Fish follow the leader



19 November 2012

Fish shoals follow the first fish to move. And they follow it because it usually knows where to find dinner.  Or so say scientists from Aberystwyth University, publishing their investigations of tropical guppies online in the journal Animal Behaviour.

But how, and how much, can fish learn from others?

No surprise perhaps that knowledge leads to boldness (no need to dither if you know where you’re going), but the leaders disregarded the needs of their followers when it came to choosing which café to visit.

Some groups followed a naïve individual who acted boldly and left first, suggesting that some animals may be natural leaders, even without a higher level of knowledge. (An interesting thought following the American election season.)

“The departure of this first fish from the shoal may have been interpreted by other group members as confidence based on knowledge” says Victoria Franks, lead author of the paper, who conducted the research as part of her undergraduate Honours dissertation.

Of course, fish swim in shoals for a number of reasons, including safety from predators. “Fish may start by following the supposed “knowledgeable” leader just because it is acting boldly, but the later fish may just follow the majority – they don’t want to be left behind” says Dr Rupert Marshall, co-author and project supervisor.

Victoria’s research won her the 2011 Science Engineering & Technology (SET) Award for the Best Biology Student in Europe as well as a 1st class Honours degree in Zoology from Aberystwyth University.

 “As scientists we try to inspire our students with the wonder of science, provide the training they need to explore that wonder, and support them as they start investigating scientific questions for themselves” says Dr Marshall. “What better example of Aberystwyth’s research-led teaching than publishing undergraduate research in the top peer-reviewed journal in its field. I am delighted at Victoria’s success”.

So do fish just follow a bold leader, or do leaders tell their followers where they’re headed before leaving?  In fact, the scientists found that leaders seemed to act selfishly. They appeared to ignore their followers, behaving as if they were unaware of their presence.  Although they led them to sites with food rather than without food, they weren’t any more likely to take them to a site with plenty of food than one with barely enough for themselves. So should they always follow the leader?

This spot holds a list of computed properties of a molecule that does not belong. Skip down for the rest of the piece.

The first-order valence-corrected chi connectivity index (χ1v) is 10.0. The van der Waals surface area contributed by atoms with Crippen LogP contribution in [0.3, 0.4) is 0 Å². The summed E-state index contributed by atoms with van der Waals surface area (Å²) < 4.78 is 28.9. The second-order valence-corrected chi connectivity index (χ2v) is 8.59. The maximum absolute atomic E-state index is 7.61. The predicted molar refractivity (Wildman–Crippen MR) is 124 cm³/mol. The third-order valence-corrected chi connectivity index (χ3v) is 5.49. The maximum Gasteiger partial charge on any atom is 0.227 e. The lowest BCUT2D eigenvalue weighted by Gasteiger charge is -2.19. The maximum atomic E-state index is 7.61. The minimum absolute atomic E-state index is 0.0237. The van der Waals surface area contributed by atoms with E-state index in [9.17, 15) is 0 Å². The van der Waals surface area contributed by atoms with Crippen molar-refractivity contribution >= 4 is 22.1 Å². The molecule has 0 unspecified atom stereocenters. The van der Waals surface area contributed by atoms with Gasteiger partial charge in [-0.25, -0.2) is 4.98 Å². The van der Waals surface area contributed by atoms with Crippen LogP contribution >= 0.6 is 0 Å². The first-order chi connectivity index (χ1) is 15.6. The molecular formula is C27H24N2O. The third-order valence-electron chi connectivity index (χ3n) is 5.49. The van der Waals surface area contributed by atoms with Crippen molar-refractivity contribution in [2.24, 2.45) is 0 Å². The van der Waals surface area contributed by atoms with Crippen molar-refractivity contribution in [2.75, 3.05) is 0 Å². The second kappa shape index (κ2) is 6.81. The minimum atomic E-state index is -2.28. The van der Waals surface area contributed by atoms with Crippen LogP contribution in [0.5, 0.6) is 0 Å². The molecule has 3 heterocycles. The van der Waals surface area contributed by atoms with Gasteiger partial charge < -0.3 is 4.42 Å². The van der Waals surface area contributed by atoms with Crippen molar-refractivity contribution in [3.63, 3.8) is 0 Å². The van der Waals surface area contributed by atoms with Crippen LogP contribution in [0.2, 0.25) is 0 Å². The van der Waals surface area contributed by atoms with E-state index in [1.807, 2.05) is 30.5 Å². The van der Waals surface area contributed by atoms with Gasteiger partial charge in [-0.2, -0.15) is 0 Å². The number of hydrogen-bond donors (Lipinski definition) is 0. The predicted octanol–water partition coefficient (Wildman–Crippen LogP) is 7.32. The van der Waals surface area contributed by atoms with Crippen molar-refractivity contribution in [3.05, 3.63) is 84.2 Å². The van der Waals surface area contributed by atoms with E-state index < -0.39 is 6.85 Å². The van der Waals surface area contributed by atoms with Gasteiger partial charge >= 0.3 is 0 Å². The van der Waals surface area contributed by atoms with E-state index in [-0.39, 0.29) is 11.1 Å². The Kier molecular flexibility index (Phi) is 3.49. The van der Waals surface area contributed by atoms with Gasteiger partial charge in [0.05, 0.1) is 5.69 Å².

“Over time, individuals may rely less on information from others and more on their own knowledge as they get to know a particular area.  But they’re more likely to rely on social information at first, particularly in new and complex environments” says Dr Marshall.

It’s like driving home at the end of a holiday. ‘I recognise this bit’ you say, switching off the SatNav: ‘I know the way from here’.

Animals which learn by copying are clearly limited in the amount of information that they can learn. “This highlights a selection pressure for more extensive means of transmitting information” concludes Victoria.

Dr Rupert Marshall is Lecturer in Animal Behaviour at Aberystwyth University's Institute for Biological, Environmental & Rural Sciences (IBERS) and a member of the Aquatic, Behavioural & Evolutionary Biology (ABEB). His research centres around animal communication and signal evolution. He coordinates Aberystwyth’s degree scheme in Animal Behaviour (UCAS code C120)

Victoria Franks obtained her BSc (Hons) Zoology at Aberystwyth University in 2011 and has since been pursuing an MSc Wild Animal Biology at the Royal Veterinary College, London. Victoria’s undergraduate Honours dissertation on social learning in guppies won her the 2011 Science Engineering & Technology (SET) Award for the Best Biology Student in Europe.

The Journal of Animal Behaviour is the leading international, peer-reviewed journal in its field. Published by ASAB (Association for the Study of Animal Behaviour) since 1953, it covers all aspects of behavioural biology.